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Portland Leading The Green Fairy's Return

Wormwood Society in Other Media

Portland, OR  August 5, 2008 9:23 a.m.

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April Baer

The Green Fairy is back.

This summer, bars and liquor stores are stocking a storied green product called absinthe that hasn’t been sold legally in the United States since 1912.

Absinthe’s rich history and mystique have found a natural home in Oregon. Although absinthe won’t actually make you see little green fairies, it is one of this years most-sought-after spirits.

In 2007 when the federal government approved domestic production of absinthe products, fans rejoiced. And believe me, rejoicing is something absinthe drinkers do well.

At a packed Portland tasting party for one of the newly-legal brands,  marketing executive Doug Lowell, holds court at an elegant art-deco urn with four spigots.

Doug Lowell: “We’re sitting in front of an absinthe fountain.”

It’s not really a fountain of absinthe, but of ice water. Lowell demonstrates the methods by which Van Gogh and Oscar Wilde communed with the Green Muse.

Doug Lowell: “Pour one ounce of absinthe into a glass. You put an absinthe spoon over the rim of a glass (clink clink), and you place a sugar cube on the absinthe spoon. What you’re going to do is you’re going to slowly drip the ice water from the spigot over the sugar cube, and into your absinthe.”

During the 19th century, fans and foes of absinthe spoke in whispers of its hallucinogenic high. It is incredibly strong – 120 proof in its current form – but experts now believe the traditonal recipes for absinthe were no more toxic than other spirits of  the day. Still, public hysteria and some very bad PR led Europe and the United States to ban it in the early years of the 20th century.

The tide turned when distillers started approaching the federal government in recent years with absinthe recipes lower in the active ingredient -  wormwood, a common medicinal. According to Imbibe magazine, a handful of absinthe brands are now burbling onto the market, but Portland may be the only city in the country housing two of them.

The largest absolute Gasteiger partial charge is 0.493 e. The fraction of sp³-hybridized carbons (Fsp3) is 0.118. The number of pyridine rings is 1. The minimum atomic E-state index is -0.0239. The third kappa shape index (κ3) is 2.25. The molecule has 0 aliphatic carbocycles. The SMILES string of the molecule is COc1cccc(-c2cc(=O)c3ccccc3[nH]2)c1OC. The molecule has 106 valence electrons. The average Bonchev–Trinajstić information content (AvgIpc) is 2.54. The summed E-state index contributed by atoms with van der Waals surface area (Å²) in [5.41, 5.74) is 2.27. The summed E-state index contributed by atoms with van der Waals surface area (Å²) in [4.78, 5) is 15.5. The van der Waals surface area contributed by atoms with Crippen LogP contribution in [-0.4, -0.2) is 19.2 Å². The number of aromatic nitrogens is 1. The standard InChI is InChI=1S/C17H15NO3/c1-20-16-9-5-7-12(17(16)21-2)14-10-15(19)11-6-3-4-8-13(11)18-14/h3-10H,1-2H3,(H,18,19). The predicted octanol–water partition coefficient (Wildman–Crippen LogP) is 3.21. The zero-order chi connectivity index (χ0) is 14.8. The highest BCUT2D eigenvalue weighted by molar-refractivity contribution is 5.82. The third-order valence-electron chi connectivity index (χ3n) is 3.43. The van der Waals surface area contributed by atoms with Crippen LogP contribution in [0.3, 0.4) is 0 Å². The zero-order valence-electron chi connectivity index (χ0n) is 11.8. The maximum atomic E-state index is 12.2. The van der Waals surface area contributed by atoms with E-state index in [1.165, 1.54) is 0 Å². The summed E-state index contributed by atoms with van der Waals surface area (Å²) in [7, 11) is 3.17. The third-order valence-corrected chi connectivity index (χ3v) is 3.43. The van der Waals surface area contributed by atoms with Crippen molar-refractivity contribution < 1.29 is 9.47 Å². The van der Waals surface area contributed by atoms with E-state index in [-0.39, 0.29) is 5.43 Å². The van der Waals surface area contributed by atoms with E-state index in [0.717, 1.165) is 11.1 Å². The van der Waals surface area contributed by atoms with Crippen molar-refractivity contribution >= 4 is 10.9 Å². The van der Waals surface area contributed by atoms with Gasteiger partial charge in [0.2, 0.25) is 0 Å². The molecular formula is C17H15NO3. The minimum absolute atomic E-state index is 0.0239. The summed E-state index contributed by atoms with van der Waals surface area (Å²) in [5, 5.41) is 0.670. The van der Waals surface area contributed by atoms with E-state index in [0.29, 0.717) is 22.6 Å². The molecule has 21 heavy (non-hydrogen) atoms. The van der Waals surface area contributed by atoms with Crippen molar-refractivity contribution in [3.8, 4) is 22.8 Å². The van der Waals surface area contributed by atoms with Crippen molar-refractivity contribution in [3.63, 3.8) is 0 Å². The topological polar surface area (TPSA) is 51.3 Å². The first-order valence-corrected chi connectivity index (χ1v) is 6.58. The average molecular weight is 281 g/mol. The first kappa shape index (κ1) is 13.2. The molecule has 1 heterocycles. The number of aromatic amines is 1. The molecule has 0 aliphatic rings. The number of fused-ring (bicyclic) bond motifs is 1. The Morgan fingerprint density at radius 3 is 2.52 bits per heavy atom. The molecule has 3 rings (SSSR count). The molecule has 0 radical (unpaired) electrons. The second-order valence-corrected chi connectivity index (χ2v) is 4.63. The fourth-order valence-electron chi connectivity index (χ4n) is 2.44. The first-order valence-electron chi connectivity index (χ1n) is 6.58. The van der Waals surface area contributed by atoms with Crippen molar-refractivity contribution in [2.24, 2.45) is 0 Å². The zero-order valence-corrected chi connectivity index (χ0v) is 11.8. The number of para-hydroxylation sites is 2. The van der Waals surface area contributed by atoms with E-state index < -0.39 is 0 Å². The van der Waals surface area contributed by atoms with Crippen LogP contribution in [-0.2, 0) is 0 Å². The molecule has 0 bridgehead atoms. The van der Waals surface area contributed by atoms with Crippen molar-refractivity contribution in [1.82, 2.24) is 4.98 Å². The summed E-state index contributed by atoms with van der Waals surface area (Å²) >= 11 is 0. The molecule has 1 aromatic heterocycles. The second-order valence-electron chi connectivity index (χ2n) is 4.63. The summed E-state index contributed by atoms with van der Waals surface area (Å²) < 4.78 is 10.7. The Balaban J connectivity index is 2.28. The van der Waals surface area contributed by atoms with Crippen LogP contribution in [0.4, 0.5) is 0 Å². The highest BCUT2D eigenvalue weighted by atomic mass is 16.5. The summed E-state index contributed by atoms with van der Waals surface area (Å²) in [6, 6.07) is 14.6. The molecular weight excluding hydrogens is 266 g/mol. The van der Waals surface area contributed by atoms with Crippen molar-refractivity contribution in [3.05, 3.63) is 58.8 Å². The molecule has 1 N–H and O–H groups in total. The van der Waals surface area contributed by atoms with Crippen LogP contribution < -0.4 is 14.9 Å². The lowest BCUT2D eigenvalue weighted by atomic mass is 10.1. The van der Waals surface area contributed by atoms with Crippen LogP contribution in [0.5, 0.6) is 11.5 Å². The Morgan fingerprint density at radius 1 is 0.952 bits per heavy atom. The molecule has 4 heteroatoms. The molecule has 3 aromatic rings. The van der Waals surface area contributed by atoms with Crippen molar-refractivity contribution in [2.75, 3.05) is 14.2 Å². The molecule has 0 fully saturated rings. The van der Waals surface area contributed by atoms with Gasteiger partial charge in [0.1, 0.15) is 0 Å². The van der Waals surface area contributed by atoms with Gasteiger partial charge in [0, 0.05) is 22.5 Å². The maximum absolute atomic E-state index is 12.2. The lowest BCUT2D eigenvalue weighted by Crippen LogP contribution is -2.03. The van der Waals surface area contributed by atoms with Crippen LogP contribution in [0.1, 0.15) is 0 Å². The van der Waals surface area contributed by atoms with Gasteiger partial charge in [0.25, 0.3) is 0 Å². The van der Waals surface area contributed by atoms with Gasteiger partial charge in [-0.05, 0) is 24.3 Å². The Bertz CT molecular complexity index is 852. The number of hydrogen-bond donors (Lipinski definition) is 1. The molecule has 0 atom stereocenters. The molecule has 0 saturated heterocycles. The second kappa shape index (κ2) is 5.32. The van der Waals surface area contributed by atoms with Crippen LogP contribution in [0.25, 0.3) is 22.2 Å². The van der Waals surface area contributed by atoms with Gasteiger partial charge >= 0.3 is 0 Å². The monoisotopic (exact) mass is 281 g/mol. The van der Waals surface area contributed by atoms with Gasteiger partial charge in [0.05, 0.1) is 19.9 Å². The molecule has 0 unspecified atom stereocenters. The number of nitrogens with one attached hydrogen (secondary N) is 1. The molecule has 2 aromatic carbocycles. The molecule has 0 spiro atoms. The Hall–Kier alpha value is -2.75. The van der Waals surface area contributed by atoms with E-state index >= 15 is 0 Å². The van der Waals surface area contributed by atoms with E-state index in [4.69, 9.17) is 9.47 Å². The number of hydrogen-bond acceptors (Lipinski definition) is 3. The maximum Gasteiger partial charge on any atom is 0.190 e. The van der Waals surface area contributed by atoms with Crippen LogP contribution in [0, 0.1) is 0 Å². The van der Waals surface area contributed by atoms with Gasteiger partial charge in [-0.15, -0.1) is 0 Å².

The one, enjoyed by Doug Lowell and these party goers, is Trillium Absinthe Superieure, made by Integrity Spirits.

“I really liked it this is my first.”  “I like the bright flavor to it, it’s very sparkly.”  New absinthe drinkers Kevin Easton and Ron Pitt got a kick out of Trillium’s complex anise-seed flavor. Of course, for some, it’s an acquired taste.

"It's good.  If you like Nyquil, you'll love absinthe."  Sarah Spencer, a devotee of beer and vodka drinks, isn’t sure she’s ready to convert.  But in the few weeks Trillium’s been on the market however,  it’s already carved out a decent-sized niche in the highly-specialized liquor world.

Rich Phillips, who helped develop Integrity’s brand, says it’s clear some people have been waiting feverishly to see if absinthe lives up to its romantic and racy reputation. That very reputation made for a tough development process.

Rich Phillips. “I’ve been fighting the feds for 7 or 8 months.”

It didn’t take long to convince federal regulators that Trillium's wormwood content was in the safe range. A much tougher job was devising labeling and language that didn’t call undue attention to  absinthe’s storied powers.

Rich Phillips ... You can’t say ‘Let the Green Hour commence’, because 'green hour' has historic references to hallucinogenic properties.”

Phillips says he’s very proud of the final product. Before the summer’s out, Integrity hopes to open a tasting room, complete with fountains to accommodate absinthe fans in the classic style.

By the end of this month, another brand made in Portland will make its market debut. Gwydion Stone is the founder of the Wormwood Society -- an absinthe enthusiasts’ club that tended the Green Fairy’s flame during the lean years. Now he’s producing a classic French absinthe called Marteau, in Portland.

Gwydion Stone   “It’s a mixologist’s dream. It’s one of the things that’s been truly missing from the arsenal for a long time.”

Stone, a full-fledged Mason, freely acknowledges that not everyone may share his anachronistic taste.

Gwydion Stone “There’s always going to be a segment of the population that’s going to go for the sensational aspect of it. They’ll either continue to drink it because they like it or they’ll move away from it because it doesn’t do what they thought it would do.”

But he‘s confident the brands coming to market will weather the hype. Connoisseurs expect that within a few years, Northwest absinthe labels may be ranked among the best in the world.

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